Common elements are the shared part of the condominium development. How and to what extent each unit owner can use the shared parts of the condominium is spelled out in the rules that govern the association.  

If the condominium development consists of many units within a single building, the definition of a unit may be the surface of the interior floor, walls and ceiling of the individual unit. Once you leave that enclosure, the rest of the building and the surrounding land are common elements. If the condominium units are freestanding single family-occupied buildings, the definition of the boundaries of those units may be the entire building.  

Attorney Liuzzi admonishes potential buyers of a condominium unit to “Read the definition of what constitutes a “unit” as stated in the Master Deed or CCR’s.” 

Mr. Liuzzi gives an example that may surprise you. “Most units include the windows and doors.  Some do not.” A question for you, as the potential buyer of a condominium is this: if your unit does not include windows and doors, can you put in any kind of window and door you want? The answer is no. The reason an association may not include a window or door in the definition of a unit is typically because the association wants to control what kind of window or door is installed. This leads to another question. If you don’t have control over something attached to your unit, like a window, door, skylight, balcony, deck, porch, patio, or driveway, then do you have to pay for it? Or does the entire association contribute to the cost of maintaining it? 

In many condominiums the stuff inside the walls, like wires, plumbing, utility lines, are common elements. Sometimes such items are defined as part of the unit. What difference should it make? Because you may end up having to pay for something that you thought your common charges covered. Attorney Liuzzi speaks from experience when he points out “In some cases, the electric lines can run quite a distance from a main service panel to the breaker panel in the unit, making that long line part of the unit and the owner’s responsibly to repair or replace.  The same with plumbing lines.” I can’t tell you how many times I’ve had new unit owners exclaim “but I thought my common charges covered everything!” 

“I thought my condo fees paid for everything!”

What Do I Have to Pay for In the Condo?

Many people who are shopping for a condominium think that the association pays for everything. New unit owners email the Management Agent or the President of the Board all the time and demand that the condominium fix something which is the unit owner’s responsibility.

“Also, in a townhouse situation, check the documents to see how costs are allocated for repairs to common walls.” Attorney Liuzzi is pointing out the fact that every condominium has its own rules about what parts of the condominium are paid for by the unit owner, and what part is paid for as a shared expense of all unit owners.

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Using the Minutes: Find the Dirty Laundry Before You Buy a Condo

Condominium Associations are corporate entities. They are usually formed as non-profit corporations. Because they are non-profit does not mean a condominium is a charity. A non-profit association, like a condominium, or a homeowner’s association, are non-profit because they are not formed in order to make a profit. Rather they are a useful structure to organize, control and maintain a shared enterprise. In this case, a condominium development.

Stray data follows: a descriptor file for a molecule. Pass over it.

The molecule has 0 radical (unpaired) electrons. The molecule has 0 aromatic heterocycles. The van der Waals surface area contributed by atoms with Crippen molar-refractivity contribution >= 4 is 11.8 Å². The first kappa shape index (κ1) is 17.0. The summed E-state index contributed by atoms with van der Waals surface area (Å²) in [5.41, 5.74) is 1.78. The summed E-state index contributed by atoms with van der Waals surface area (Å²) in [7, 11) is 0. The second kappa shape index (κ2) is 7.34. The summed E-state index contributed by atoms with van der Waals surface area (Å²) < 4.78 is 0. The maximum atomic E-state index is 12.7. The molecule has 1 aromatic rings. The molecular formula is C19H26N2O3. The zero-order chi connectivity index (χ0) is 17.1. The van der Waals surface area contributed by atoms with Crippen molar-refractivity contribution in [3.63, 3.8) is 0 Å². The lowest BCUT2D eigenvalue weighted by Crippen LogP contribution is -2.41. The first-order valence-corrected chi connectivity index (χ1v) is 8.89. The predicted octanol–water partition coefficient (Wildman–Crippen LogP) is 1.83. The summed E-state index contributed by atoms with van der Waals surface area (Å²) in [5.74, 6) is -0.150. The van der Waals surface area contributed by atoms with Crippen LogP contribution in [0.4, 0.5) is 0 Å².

Condominiums formed as corporations are governed with corporate formalities. That means that a condominium has unit owners who are members. The members vote for directors. The directors govern the condominium association. When the members meet or the directors meet, they keep a record of their actions. The record of their actions is called “minutes”. In a given year there may be twelve meetings. There may be more, there may be less. Also, the minutes are usually not more than a page or so per meeting. So don’t think that a year of minutes is too much homework! But why would attorney Peterson suggest that if you’re thinking about buying a condominium that you read a years’ worth of minutes? 

Because, if you want to know what the membership thinks is a problem, or how the board deals with problems, it will be revealed in the minutes. For instance, have they just discovered that there is a construction defect in one of the buildings? Are they concerned about a unit owner’s frequent violations? Are they grappling with the issue of whether to permit unit owners to rent on Airbnb? These are discussions and actions that will be revealed in the minutes. But because they have not yet resulted in any rules or changes to the documents, or perhaps are unknown potential liabilities, they are not going to show up in the resale certificate.  

Use the corporate Minutes to learn…

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What Are Condominium Reserves?

Before buying a condominium always ask if they have a reserve study. A reserve study shows the life expectancy and cost of replacement of things like the roof. The reserve study should show all common expense elements that will need to be replaced, when they will need to be replaced, and how much it should cost. What does that mean in real life? If there is no reserve, you could buy a unit, expecting to pay $500 a month in common charges. The next day, you could be handed a special assessment for your share of a brand-new roof, for let’s say $12,000. If there was a reserve account, the roof cost would have been collected over the course of 8-10 years, and there would not have been a need for a special assessment.